Medium Hand Engraved Brass Astrolabe - Wall Model
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Dimensions & Weight:
5 inches (12.7 cm) in diameter and 6 3/4 inches (17.1 cm) tall
1 pound 9.5 ounces (723 grams)
Astrolabe's origin is from ancient Greece, circa 225 BC
An ancient astronomical mechanical computer used to solve problems:
Determine the time of day or night, location of celestial objects, and time of sunrise and sunset
Beautiful antique patina will not show fingerprints
This is a rare and beautiful heavy solid brass antique reproduction of an Astrolabe. The Astrolabe is an ancient astronomical mechanical computer used to solve problems such as determining the time of day or night, location of celestial objects, and time of sunrise and sunset. The Astrolabe's origin is from ancient Greece, circa 225 BC. It was introduced into the Islamic world during the 8th and 9th centuries.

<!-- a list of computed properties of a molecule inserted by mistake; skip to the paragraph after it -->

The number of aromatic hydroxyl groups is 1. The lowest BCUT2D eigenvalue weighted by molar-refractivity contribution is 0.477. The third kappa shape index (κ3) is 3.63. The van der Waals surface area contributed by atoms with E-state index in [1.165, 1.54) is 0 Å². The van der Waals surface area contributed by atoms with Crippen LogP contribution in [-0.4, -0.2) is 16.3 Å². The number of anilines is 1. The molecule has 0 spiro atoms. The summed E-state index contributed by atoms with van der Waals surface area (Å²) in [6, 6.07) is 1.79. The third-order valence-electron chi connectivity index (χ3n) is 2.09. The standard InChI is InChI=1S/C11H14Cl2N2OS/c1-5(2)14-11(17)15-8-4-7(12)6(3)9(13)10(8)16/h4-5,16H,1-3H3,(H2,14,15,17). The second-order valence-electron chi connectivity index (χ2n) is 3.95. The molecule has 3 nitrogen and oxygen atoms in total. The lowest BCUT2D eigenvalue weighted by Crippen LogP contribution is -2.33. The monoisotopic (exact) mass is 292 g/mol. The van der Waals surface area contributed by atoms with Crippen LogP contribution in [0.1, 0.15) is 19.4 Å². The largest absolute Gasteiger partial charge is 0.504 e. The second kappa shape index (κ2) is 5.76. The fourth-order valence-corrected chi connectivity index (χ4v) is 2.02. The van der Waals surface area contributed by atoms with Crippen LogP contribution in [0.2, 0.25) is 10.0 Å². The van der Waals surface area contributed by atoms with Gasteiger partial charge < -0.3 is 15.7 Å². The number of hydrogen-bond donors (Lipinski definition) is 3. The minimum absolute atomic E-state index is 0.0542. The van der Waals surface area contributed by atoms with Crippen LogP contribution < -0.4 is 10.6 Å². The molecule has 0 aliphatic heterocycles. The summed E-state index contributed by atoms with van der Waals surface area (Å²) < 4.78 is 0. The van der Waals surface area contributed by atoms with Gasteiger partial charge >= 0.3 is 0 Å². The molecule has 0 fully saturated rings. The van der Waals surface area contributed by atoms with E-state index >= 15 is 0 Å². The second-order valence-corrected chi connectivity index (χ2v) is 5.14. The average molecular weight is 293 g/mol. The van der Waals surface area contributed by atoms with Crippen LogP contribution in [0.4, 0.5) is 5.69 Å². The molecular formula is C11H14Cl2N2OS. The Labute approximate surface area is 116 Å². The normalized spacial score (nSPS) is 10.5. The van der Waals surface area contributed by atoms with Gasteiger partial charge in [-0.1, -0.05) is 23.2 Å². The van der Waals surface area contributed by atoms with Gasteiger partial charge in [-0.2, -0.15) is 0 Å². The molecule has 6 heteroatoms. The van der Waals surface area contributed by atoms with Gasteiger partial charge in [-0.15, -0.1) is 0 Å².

The Astrolabe consists of a front cut away rotatable disk called the Rete (Latin for net). The Rete has pointers that represent several of the brightest stars. The ecliptic circle on the Rete is divided into the 12 signs of the zodiac. Under the Rete are five brass plates that are engraved with altitude and azimuth circles for different latitudes. In use, one would use the disk that most closely matched the observer's latitude. The back and the holder of the disks and the Rete is called the Mater (Latin for mother) and a rotating pointer called an Alidade. The perimeter of the Mater is marked 24 hours with noon at top and midnight at the bottom. The back of the Astrolabe is engraved with several scales for determining the longitude of the Sun for any date, and a shadow square used to solve trigonometric problems.
The Medium Hand Engraved Brass Astrolabe - Wall Model measures 5 inches (12.7 cm) in diameter and 6 3/4 inches (17.1 cm) tall (excluding hanger and ring), and weighs 1 pound, 9.5 ounces (723 grams).